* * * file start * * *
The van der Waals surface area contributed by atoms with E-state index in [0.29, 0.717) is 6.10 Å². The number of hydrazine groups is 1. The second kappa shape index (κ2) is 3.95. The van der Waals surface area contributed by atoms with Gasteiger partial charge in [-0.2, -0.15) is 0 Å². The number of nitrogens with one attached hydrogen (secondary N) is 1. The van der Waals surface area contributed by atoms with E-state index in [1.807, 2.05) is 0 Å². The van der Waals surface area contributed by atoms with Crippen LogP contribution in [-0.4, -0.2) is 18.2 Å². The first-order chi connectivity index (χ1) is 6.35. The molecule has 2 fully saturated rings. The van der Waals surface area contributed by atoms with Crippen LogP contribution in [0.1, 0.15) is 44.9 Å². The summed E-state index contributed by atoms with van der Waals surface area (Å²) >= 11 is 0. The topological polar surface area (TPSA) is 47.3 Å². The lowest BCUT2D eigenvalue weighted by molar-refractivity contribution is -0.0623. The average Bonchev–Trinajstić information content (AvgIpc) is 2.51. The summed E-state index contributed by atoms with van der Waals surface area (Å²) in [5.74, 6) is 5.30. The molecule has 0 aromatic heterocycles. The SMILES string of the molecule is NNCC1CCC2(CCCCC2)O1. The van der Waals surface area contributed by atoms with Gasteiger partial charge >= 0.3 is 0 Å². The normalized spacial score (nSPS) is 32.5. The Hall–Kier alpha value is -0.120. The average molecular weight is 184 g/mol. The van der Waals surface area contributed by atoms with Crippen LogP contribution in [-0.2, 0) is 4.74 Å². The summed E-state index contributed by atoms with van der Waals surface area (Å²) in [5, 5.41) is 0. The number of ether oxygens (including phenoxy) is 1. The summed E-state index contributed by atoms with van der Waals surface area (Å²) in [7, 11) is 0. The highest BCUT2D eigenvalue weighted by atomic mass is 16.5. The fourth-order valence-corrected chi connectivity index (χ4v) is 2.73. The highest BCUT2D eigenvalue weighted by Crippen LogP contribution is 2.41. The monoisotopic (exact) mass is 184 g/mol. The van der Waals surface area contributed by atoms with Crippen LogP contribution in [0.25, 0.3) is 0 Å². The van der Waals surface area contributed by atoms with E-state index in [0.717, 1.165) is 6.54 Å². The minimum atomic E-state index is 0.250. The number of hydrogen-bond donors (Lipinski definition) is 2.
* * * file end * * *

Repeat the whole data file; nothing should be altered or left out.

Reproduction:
The van der Waals surface area contributed by atoms with E-state index in [0.29, 0.717) is 6.10 Å². The number of hydrazine groups is 1. The second kappa shape index (κ2) is 3.95. The van der Waals surface area contributed by atoms with Gasteiger partial charge in [-0.2, -0.15) is 0 Å². The number of nitrogens with one attached hydrogen (secondary N) is 1. The van der Waals surface area contributed by atoms with E-state index in [1.807, 2.05) is 0 Å². The van der Waals surface area contributed by atoms with Crippen LogP contribution in [-0.4, -0.2) is 18.2 Å². The first-order chi connectivity index (χ1) is 6.35. The molecule has 2 fully saturated rings. The van der Waals surface area contributed by atoms with Crippen LogP contribution in [0.1, 0.15) is 44.9 Å². The summed E-state index contributed by atoms with van der Waals surface area (Å²) >= 11 is 0. The topological polar surface area (TPSA) is 47.3 Å². The lowest BCUT2D eigenvalue weighted by molar-refractivity contribution is -0.0623. The average Bonchev–Trinajstić information content (AvgIpc) is 2.51. The summed E-state index contributed by atoms with van der Waals surface area (Å²) in [5.74, 6) is 5.30. The molecule has 0 aromatic heterocycles. The SMILES string of the molecule is NNCC1CCC2(CCCCC2)O1. The van der Waals surface area contributed by atoms with Gasteiger partial charge >= 0.3 is 0 Å². The normalized spacial score (nSPS) is 32.5. The Hall–Kier alpha value is -0.120. The average molecular weight is 184 g/mol. The van der Waals surface area contributed by atoms with Crippen LogP contribution in [-0.2, 0) is 4.74 Å². The summed E-state index contributed by atoms with van der Waals surface area (Å²) in [5, 5.41) is 0. The number of ether oxygens (including phenoxy) is 1. The summed E-state index contributed by atoms with van der Waals surface area (Å²) in [7, 11) is 0. The highest BCUT2D eigenvalue weighted by atomic mass is 16.5. The fourth-order valence-corrected chi connectivity index (χ4v) is 2.73. The highest BCUT2D eigenvalue weighted by Crippen LogP contribution is 2.41. The monoisotopic (exact) mass is 184 g/mol. The van der Waals surface area contributed by atoms with Crippen LogP contribution in [0.25, 0.3) is 0 Å². The van der Waals surface area contributed by atoms with E-state index in [0.717, 1.165) is 6.54 Å². The minimum atomic E-state index is 0.250. The number of hydrogen-bond donors (Lipinski definition) is 2.